BEIJING—At the busiest checkpoint along China's border with North Korea, about 200 trucks a day roll across the Yalu River and deliver merchandise to dictator Kim Jong Il's isolated regime. The Dandong checkpoint is one of nine road routes from China to North Korea along the 880-mile border. There are also three rail connections.
Trade bustles between the countries, so Beijing naturally flinches at accepting punishing U.N. sanctions against Pyongyang over its apparent nuclear test earlier this week.
The United States and Japan are pushing the U.N. Security Council to approve stiff sanctions on North Korea, including international inspections of all cargo moving into and out of the country to detect weapons-related material. That would mean stopping ships at sea, checking truck cargo and inspecting rail freight.
With tempers high, China has softened its opposition to sanctions, but hasn't yet made clear what measures it would support. China's ambassador to the United Nations, Wang Guangya, said Tuesday: "I think there has to be some punitive actions but also I think these actions have to be appropriate."
The task of crafting U.N. sanctions that would weaken North Korea's will to maintain its nuclear program is bedeviling diplomats. The U.S. Navy and allies' naval forces—under the umbrella of the Proliferation Security Initiative—already stop ships on the high seas that they suspect of carrying North Korean missile parts.
Even if China and Russia, both of which share a land border with North Korea, go along with a muscular U.N. plan to inspect North Korean cargo, they may not want international inspectors to take part.
"I doubt that China or Russia are going to permit the United States to go in and check what's going across in two-way trade," said Philip E. Coyle, a former director of weapons testing at the Pentagon who lives in Sacramento, Calif.
Washington has maintained some level of sanctions against Pyongyang since the onset of the Korean War in 1950. The diplomatic, trade and financial sanctions are designed partly to curb what Washington says is North Korea's counterfeiting and drug trafficking.
Japan also maintains some sanctions and reaffirmed Tuesday that it wants to stiffen them as soon as experts confirm Pyongyang's claim of a nuclear test Monday. Japan deployed jets over the Sea of Japan to examine high-altitude dust samples for radioactivity.
Experts say that inspecting ships leaving North Korean ports wouldn't be difficult. The nation's merchant shipping fleet, some 200 vessels, is largely decrepit. Spy satellites can monitor vessels flying under foreign flags that dock in North Korea.
"You can see when a ship comes in and goes out of North Korea, no matter what flag it is," said Sheila Smith, a researcher at the East-West Center in Honolulu.
But maritime ship-boarding tactics aren't always successful.
In 2003, the Bush administration began the Proliferation Security Initiative as an ad hoc global mechanism—free of U.N. oversight—to board ships and search for and seize weapons-related cargo. The program's target: North Korea.
The initiative, which Washington says more than 70 nations support, has been opaque. U.S. officials publicly acknowledge only 12 maritime interdictions.
"The Proliferation Security Initiative has evidently been a failure. North Korea has gone on and been able to assemble a (nuclear) device," said Allan Behm, a security and risk consultant in Canberra, Australia.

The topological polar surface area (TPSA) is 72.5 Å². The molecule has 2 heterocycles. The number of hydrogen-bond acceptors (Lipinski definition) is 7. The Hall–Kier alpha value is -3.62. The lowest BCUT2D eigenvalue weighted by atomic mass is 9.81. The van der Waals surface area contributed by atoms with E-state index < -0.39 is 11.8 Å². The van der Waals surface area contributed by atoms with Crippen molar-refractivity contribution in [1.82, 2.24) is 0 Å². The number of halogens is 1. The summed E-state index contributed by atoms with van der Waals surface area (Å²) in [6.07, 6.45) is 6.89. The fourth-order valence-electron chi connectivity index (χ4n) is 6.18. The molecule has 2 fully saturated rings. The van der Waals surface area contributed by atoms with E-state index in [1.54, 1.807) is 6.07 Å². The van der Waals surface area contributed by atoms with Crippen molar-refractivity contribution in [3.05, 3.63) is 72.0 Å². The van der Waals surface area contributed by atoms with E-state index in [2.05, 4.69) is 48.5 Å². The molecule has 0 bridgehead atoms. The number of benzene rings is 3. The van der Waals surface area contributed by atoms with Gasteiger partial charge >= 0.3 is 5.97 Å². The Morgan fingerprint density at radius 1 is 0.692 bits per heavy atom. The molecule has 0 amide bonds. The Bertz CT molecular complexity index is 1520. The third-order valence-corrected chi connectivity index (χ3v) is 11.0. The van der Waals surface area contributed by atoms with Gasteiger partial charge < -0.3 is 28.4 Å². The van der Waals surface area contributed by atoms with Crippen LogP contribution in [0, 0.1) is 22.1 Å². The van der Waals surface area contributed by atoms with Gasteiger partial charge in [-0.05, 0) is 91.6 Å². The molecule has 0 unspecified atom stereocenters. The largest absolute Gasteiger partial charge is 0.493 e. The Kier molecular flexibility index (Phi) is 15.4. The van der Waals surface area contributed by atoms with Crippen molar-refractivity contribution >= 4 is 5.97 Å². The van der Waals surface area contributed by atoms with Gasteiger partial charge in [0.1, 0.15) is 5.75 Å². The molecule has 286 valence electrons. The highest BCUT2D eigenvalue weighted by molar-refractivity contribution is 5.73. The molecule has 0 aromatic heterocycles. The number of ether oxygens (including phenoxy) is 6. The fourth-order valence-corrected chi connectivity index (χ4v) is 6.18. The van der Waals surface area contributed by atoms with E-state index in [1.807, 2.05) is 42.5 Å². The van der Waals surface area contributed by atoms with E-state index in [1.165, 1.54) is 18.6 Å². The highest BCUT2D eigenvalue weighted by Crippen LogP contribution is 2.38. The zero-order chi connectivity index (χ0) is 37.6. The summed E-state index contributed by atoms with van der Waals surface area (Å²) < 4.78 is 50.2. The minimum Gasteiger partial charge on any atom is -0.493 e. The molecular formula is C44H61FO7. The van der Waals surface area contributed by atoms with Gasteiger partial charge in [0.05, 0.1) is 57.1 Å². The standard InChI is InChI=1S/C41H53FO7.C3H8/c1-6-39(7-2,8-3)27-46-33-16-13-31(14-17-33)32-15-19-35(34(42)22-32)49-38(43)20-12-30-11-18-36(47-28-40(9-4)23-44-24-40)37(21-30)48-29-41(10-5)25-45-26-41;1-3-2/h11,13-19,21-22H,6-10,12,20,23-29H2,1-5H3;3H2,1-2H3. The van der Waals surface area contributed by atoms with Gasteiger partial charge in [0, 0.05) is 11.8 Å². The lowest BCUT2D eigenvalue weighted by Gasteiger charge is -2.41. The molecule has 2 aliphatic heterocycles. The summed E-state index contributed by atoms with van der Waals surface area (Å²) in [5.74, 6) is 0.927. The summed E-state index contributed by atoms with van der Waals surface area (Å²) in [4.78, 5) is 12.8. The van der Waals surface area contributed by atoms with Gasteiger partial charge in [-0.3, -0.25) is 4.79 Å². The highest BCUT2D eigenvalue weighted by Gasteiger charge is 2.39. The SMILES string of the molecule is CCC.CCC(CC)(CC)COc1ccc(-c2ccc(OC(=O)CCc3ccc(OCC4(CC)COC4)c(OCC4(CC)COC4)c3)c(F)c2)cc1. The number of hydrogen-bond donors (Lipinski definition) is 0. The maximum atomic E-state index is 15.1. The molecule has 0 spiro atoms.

Attacking North Korea's overall trade may be part of Japan's strategy in coming days. It's mulling a halt of North Korean imports—largely seafood and mushrooms—worth around $116 million last year.
Chinese traders along the border with North Korea wince at any measures that might affect commerce, which has enriched them.
"You know, the economy of Dandong largely relies on trade with North Korea, and the local people are enjoying a better life because of it," Zhang Yi, the owner of the Dandong Xinlong Trade Company, said in a telephone interview.
"What damage it would do to people along the border if all trade stops!" he exclaimed.
The two-way trade between China and North Korea rose to $1.58 billion last year, although it appears to be dipping this year because of a cash shortage in Pyongyang.
Russia has only a 12-mile border with North Korea. Trade between them was $166 million in 2005, according to European Union statistics.
South Korea sustains the biggest economic lifeline to North Korea, and observers are waiting to see whether President Roh Moo-hyun rolls back a "sunshine policy" of economic engagement with Pyongyang.
Unification Minister Lee Jong Seok, speaking to a National Assembly panel in Seoul, apologized for North Korea's nuclear test, saying there would be changes to the engagement policy, but he ruled out immediately halting cooperation with Pyongyang.
Many South Koreans remain indifferent to the crisis. Some 2,195 South Koreans were traveling in communist North Korea on Tuesday, including 505 tourists who left on a three-day trip to Diamond Mountain, a money-earning resort, the semi-official Yonhap news agency said.
Diamond Mountain and the inter-Korean industrial complex in the border town of Kaesong are Seoul's showpiece cooperation projects with the North.
"If South Korea does something to interrupt these economic interactions, it is going to be very hurtful to North Korea," said Lee Dong-bok, a former intelligence official in Seoul.
(McClatchy special correspondents Fan Linjun in Beijing and Emi Doi in Tokyo contributed to this report.)
(c) 2006, McClatchy-Tribune Information Services.
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